On August 20, 2008, AGT pleaded guilty to 10 charges of knowingly exporting defense services and technical data without the required license under the AECA and the ITAR.4 Approximately one year later, Professor Roth was sentenced to 48 months in prison for the 17 counts of indictment against him, including conspiracy, wire fraud, and violations of the AECA.5 Professor Roth’s argument that the research at issue concerned matters in the public domain and thus were exempt from export control laws held no merit, because the research fell outside of the fundamental research exemption.

Lessons Learned from Roth

The Roth case highlights the potential problems that can germinate from arrangements between universities and companies. First, commercial businesses and universities need to recognize the different compliance obligations each entity has. Second, both entities must design and implement compliance processes to address export compliance issues. Third, commercial businesses and universities should individually educate all employees who are involved in projects subject to export control regulations, about the controlling restrictions, as well as the policies and procedures in place to comply with them. Fourth, both entities must understand the limits of the fundamental research exemption, specifically as it applies to affiliated research. In addition, both parties in a partnership should be aware of the export restrictions that would control if the fundamental research exemption did not apply and be careful not to compromise the exemption. Finally, the Roth case shows the U.S. government’s willingness to investigate and prosecute deemed export cases against researchers and affiliated companies.

Conclusion

As the number of arrangements between commercial businesses and universities continues to increase, the need for each party involved to comply with export regulations intensifies. Universities and affiliated companies must be aware of the potential for deemed export violations by sharing technical data with foreign nationals involved in university research. Furthermore, universities and companies must bolster their compliance programs to account for these potential transfers. Strong compliance programs not only address these issues at a policy level, but they also provide mechanisms to disseminate the policy to every relevant individual within the organization. Organizations can do this in a number of ways, ranging from requiring employees to certify they have reviewed the compliance policy, to providing or requiring regular compliance and awareness training for personnel and management. The dissemination of the compliance policy throughout the organization is essential because all persons involved in these programs need to be able to identify situations where activities may fall outside the exemption for “fundamental research.”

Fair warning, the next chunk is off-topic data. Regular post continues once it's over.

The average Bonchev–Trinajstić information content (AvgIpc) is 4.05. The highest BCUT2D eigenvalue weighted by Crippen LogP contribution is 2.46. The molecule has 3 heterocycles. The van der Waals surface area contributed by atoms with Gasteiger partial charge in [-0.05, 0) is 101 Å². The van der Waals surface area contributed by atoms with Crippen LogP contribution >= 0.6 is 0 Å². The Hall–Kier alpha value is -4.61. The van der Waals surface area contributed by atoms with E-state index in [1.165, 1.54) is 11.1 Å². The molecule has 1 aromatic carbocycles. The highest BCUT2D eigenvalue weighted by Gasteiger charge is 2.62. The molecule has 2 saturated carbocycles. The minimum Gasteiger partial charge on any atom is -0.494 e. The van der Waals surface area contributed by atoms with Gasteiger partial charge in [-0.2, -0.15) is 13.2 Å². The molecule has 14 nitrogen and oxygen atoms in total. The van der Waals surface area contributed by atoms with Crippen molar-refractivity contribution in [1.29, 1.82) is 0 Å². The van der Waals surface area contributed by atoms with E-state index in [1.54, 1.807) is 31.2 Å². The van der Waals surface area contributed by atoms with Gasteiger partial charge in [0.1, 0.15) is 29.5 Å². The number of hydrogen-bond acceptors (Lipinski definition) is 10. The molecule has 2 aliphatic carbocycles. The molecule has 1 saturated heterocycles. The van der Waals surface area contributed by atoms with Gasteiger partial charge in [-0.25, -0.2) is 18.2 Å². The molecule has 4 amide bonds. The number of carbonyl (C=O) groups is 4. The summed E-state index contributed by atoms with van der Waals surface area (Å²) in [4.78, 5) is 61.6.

The lawyers at Reed Smith can help commercial companies and universities design broad compliance programs, or refine and target existing policies. Additionally, Reed Smith’s attorneys are available to work with companies to provide training programs for management to then spread to their employees.